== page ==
‘Shadowlands’: An exercise in staying true to the love story of C.S. Lewis and a poet

Charity Jones on playing Joy Davidman Gresham: "I was afraid that I wouldn't like her. I did quite a bit of research on her over the summer — and, wow, she's a tough one. But when I read her writing, I decided — hey, I like this lady."

Photo by Michal Daniel
Charity Jones on playing Joy Davidman Gresham: “I was afraid that I wouldn’t like her. I did quite a bit of research on her over the summer — and, wow, she’s a tough one. But when I read her writing, I decided — hey, I like this lady.”

Whenever a play or film is based on actual people or events, there’s always somebody who brings up the issue of whether it’s “factual.”

Expect this to happen with the Guthrie Theater’s upcoming production of “Shadowlands,” the play by William Nicholson that was inspired by the brief, bittersweet marriage of British writer C.S. Lewis and American poet Joy Davidman Gresham.

Charity Jones, who portrays Gresham in the Guthrie staging, admits to being a little apprehensive. In an acting career that spans about 30 years of Twin Cities theater history, Jones says she has never played a character that had a real biography.

“I was afraid that I wouldn’t like her,” Jones said. “I did quite a bit of research on her over the summer — and, wow, she’s a tough one.”

Of the two writers, Lewis is the better-known — if only as the author of the six Narnia books that many of us read to our kids, starting with “The Lion, the Witch and the Wardrobe.” He also was an intellectual, an Oxford don, and a celebrated Christian apologist whose reflective book about Gresham’s death from cancer, “Grief Observed,” is recommended frequently to people suffering personal loss.

Gresham, on the other hand, is familiar mostly to the more rarefied elements of American letters. Her poetry — she shared top-notch prizes with the likes of Robert Frost — and novels were overshadowed by radical political associations with the American Communist Party of the 1930s.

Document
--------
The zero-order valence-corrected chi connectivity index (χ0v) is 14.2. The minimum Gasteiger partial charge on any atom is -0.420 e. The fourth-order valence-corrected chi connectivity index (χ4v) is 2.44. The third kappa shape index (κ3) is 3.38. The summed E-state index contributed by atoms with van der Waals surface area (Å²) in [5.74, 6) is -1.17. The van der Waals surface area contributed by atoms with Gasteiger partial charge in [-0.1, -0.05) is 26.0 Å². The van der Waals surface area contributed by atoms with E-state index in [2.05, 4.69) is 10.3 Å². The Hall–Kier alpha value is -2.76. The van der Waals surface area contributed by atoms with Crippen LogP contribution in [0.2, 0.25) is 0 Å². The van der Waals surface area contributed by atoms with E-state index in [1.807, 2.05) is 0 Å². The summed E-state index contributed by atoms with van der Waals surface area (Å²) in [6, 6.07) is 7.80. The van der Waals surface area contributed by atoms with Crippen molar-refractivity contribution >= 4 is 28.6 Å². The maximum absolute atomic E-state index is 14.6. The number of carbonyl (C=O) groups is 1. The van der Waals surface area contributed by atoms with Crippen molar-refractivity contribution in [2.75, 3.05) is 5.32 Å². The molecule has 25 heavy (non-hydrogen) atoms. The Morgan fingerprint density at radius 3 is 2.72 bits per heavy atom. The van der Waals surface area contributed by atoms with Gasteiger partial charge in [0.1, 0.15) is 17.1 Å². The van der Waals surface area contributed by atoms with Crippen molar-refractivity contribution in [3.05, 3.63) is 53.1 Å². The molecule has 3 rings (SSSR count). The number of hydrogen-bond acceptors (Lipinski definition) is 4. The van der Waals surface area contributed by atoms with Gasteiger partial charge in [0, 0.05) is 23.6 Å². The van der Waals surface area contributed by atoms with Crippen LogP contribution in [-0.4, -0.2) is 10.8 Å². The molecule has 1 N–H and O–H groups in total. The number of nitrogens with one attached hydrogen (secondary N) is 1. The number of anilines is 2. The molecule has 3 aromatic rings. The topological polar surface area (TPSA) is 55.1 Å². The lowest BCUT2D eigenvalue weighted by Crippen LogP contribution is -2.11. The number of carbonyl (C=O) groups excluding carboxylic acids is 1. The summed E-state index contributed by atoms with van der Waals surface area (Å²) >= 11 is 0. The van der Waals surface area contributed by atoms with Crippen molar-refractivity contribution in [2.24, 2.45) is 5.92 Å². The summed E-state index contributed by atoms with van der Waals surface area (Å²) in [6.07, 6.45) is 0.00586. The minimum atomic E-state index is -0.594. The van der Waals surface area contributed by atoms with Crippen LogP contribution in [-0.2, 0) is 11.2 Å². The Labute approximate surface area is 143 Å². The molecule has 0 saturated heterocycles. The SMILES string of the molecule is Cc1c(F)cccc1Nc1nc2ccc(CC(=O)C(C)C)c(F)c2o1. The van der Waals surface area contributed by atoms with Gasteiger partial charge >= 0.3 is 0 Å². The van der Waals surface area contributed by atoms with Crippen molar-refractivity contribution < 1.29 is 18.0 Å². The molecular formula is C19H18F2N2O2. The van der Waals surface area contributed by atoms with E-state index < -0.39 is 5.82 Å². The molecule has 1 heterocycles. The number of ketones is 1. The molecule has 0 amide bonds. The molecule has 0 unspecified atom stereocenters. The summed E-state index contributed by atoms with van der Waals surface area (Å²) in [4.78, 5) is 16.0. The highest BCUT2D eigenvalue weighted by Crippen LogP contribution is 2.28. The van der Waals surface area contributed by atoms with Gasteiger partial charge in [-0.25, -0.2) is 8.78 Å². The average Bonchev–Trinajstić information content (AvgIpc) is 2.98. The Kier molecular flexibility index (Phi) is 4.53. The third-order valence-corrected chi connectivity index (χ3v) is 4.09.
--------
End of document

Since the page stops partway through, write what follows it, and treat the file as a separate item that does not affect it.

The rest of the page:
“She sort of fit the profile of an intellectual, Jewish, New York communist of that period,” Jones said. “Very aggressive, intolerant, self-assured and moralistic. At least, that’s how a lot of people described her.

“And she was difficult to like. But when I read her writing, I decided — hey, I like this lady. She has her own voice. And, besides, the person in the play is much more likeable than the person you get from reading about her.”

That, of course, goes to the question of authenticity.

Video: Guthrie artistic director Joe Dowling discusses “Shadowlands.”

Playwright Nicholson wrote the original version of “Shadowlands” as a BBC television drama in the mid-1980s. He adapted it for the stage in 1989 then rewrote it again in 1993 for a three-hankie film that starred Anthony Hopkins as Lewis and Debra Winger as Gresham. The film won Oscar nominations for both Hopkins and Nicholson.

Faithful to the outline
The play hews to the essential outline of what happened in real life in the 1950s. Gresham, fleeing an estranged marriage that ironically prompted her to embrace Christianity, is taken in by “Jack” Lewis, a life-long bachelor and musty Oxford professor. A platonic friendship blooms into love, but their life together is cut short by illness and death.

Nicholson was quoted widely when the film came out about taking liberties with the facts. “I have used parts of their story, not used other parts and imagined the rest,” he said.